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Tennis match fixing-betting ( )

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A former junior tennis champion isn’t going to jail, but his career is likely over after admitting to match-fixing.

Oliver Anderson, who won the juniors title at the 2016 Australian Open, pleaded guilty Tuesday to charges relating to fixing his first-round match against fellow Aussie Harrison Lombe in a tournament Down Under last October.

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Nicole Asher
Oliver Anderson has left court w family & gf. No conviction. Ordered to pay $500 & on 2yr good behaviour order @abcnewsMelb @TennisAustralia
3:05 AM – May 23, 2017
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The once-promising tennis star’s cover was busted after a magistrate heard a friend approached the 19-year-old about intentionally dropping the first set of the match. After the draw for the Traralgon Challenger was announced, Anderson agreed to the scheme.

Soon after, Crownbet, an Australian online betting service, reported a suspicious bet to authorities: Someone tried placing a $10,000 bet on Lombe β€” 900 spots below Anderson in the ranking at the time, according to the Sydney Morning Herald β€” to win the first set of the relatively obscure match. The online bookie blocked the initial bet, but allowed another to pass through for $2,000 at 6-1 odds.

Anderson dropped the first set 6-4 β€” conceivably close enough to not raise too many eyebrows β€” before he blew Lombe away, 6-0, 6-2, in the next two sets to win the match.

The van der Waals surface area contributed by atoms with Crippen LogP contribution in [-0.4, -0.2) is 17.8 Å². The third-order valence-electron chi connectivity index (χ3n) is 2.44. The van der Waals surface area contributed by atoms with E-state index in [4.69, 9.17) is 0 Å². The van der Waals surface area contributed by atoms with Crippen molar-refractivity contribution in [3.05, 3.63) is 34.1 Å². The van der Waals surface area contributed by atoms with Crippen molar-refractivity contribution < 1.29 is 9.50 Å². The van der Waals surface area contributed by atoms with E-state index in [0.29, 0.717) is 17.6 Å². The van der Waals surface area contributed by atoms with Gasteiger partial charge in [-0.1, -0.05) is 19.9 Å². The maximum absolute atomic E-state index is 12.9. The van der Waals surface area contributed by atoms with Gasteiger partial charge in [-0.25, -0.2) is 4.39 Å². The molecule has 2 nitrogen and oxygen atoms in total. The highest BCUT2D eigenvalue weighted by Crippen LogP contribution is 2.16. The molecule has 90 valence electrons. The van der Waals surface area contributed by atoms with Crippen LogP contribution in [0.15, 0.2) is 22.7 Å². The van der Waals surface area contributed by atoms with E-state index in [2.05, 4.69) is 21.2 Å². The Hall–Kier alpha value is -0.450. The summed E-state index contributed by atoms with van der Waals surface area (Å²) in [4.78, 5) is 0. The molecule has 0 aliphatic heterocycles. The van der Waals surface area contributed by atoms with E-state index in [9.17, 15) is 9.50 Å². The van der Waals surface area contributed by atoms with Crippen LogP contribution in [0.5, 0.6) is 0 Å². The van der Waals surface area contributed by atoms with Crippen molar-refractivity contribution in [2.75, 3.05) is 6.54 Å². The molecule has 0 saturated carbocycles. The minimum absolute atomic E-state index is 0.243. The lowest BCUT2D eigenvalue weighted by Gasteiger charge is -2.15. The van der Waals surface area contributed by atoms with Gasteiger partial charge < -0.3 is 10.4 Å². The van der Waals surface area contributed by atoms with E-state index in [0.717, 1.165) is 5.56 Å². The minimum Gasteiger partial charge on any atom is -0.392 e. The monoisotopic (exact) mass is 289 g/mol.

Anderson lost his next match against John-Patrick Smith, 6-2, 6-1, which quite possibly could be the last match he’ll ever play. He was arrested and charged just two days later.

In his defense, Anderson’s lawyer argued that the Australian felt financial pressure after he signed a contract with a sponsor. Anderson felt his injuries at the time would cause him to come up short of meeting the appearances requirement in the sponsorship contract, which would cause him to have to repay the sponsor. He claims he agreed to throw the first set because he needed money to repay his debt, ABC AU reported.

Anderson agreed to pay a $500 fine and has been given a two-year good behavior bond, which is similar to probation.

But his tennis career is all but over.

Earlier this year, the Tennis Integrity Unit banned Anderson from competing in or attending any professional matches until the investigation was finished. In a similar match-fixing scandal, Australian tennis player Nick Lindahl was banned for seven years and fined $35,000 for throwing a match in 2013.

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